The fact that interest rates have risen is no surprise. The question is how much higher will they go? There is already quite a disparity between the highest quality issues and those of lesser grade. This makes sense because in a slowing economy, lower grade borrowers are perceived to be a greater risk of not being able to meet their obligations. Value is starting to emerge if inflation is peaking and will slowly recede. Good analysis is needed.
The growth style of investing is resurgent. We believe that will continue. It is how real money is made. Compounding gains year after year without having to sell because the company continues to grow is the objective.
Over a year ago, Riverplace Capital included more value-oriented stocks, but it kept a growth bias. It may be too soon to go all in on growth. Having more balance has helped during this very volatile investing environment. Some days or weeks, one style, value, or growth, was the dominant performer and the next the other. It has been more important to us that we have strong companies that we believe are managed in ways that will make them more valuable over time.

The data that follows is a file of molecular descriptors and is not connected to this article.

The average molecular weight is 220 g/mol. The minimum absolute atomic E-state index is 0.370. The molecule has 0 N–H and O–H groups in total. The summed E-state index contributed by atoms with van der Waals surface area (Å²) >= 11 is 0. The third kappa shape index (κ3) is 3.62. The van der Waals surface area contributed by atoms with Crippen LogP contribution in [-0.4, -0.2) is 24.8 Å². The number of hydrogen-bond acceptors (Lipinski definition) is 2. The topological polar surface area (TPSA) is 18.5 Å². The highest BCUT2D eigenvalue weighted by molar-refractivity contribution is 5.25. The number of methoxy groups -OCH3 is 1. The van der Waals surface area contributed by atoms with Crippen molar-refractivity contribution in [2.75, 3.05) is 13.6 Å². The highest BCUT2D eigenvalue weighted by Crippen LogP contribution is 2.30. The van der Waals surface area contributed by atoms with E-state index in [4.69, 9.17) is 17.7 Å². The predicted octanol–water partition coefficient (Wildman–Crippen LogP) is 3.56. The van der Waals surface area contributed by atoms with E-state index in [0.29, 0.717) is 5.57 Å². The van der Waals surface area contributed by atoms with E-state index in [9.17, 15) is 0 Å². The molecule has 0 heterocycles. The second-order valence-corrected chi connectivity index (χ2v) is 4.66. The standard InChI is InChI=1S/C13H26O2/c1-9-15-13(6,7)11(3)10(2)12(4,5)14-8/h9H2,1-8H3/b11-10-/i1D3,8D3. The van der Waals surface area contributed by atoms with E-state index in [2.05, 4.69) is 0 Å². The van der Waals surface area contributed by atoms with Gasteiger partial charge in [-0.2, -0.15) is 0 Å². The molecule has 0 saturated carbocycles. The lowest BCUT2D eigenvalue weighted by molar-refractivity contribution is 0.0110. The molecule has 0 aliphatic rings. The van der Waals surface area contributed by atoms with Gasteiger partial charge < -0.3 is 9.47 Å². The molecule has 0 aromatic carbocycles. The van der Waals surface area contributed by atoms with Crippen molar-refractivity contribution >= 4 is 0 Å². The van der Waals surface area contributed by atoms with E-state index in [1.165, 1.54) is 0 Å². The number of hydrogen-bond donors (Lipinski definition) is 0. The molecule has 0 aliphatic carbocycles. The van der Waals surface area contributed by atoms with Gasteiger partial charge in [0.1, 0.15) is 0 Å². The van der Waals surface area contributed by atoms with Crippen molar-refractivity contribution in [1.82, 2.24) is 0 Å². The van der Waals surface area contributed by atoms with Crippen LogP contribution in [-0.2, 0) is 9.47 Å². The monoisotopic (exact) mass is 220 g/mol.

We are beginning to put more fixed income money to work in slightly longer maturity bonds. Quality is still important as we are unsure how much the economy may slow. U.S. Treasury securities are always the preferred choice. However, if there is sufficient increase in yield, other high-quality bonds are also considered.
We believe that interest rates may not go nearly as high as many strategists have been fearing. Inflation may already be or have peaked and economic slowing will do the rest of the job. Commodity price drops and other slowing economic indices are paining more positive picture for both inflation and interest rates.
We are reasonably happy with our asset allocations in this strategy. The broad diversification has weathered this volatile period well. Any further adjustments should be incremental.
as of 3/31/2022
|Large Cap Stocks (S&P 500)||-20.6%|
|Dow Jones Industrial Average||-15.3%|
|Mid Cap Stocks (S&P 400)||-20.2%|
|Small Cap Stocks (Russell 2000)||-23.9%|
|Barclay Aggregated Credit Index||-14.22%|
“Someone’s sitting in the shade today because someone planted a tree a long time ago.”
— Warren Buffet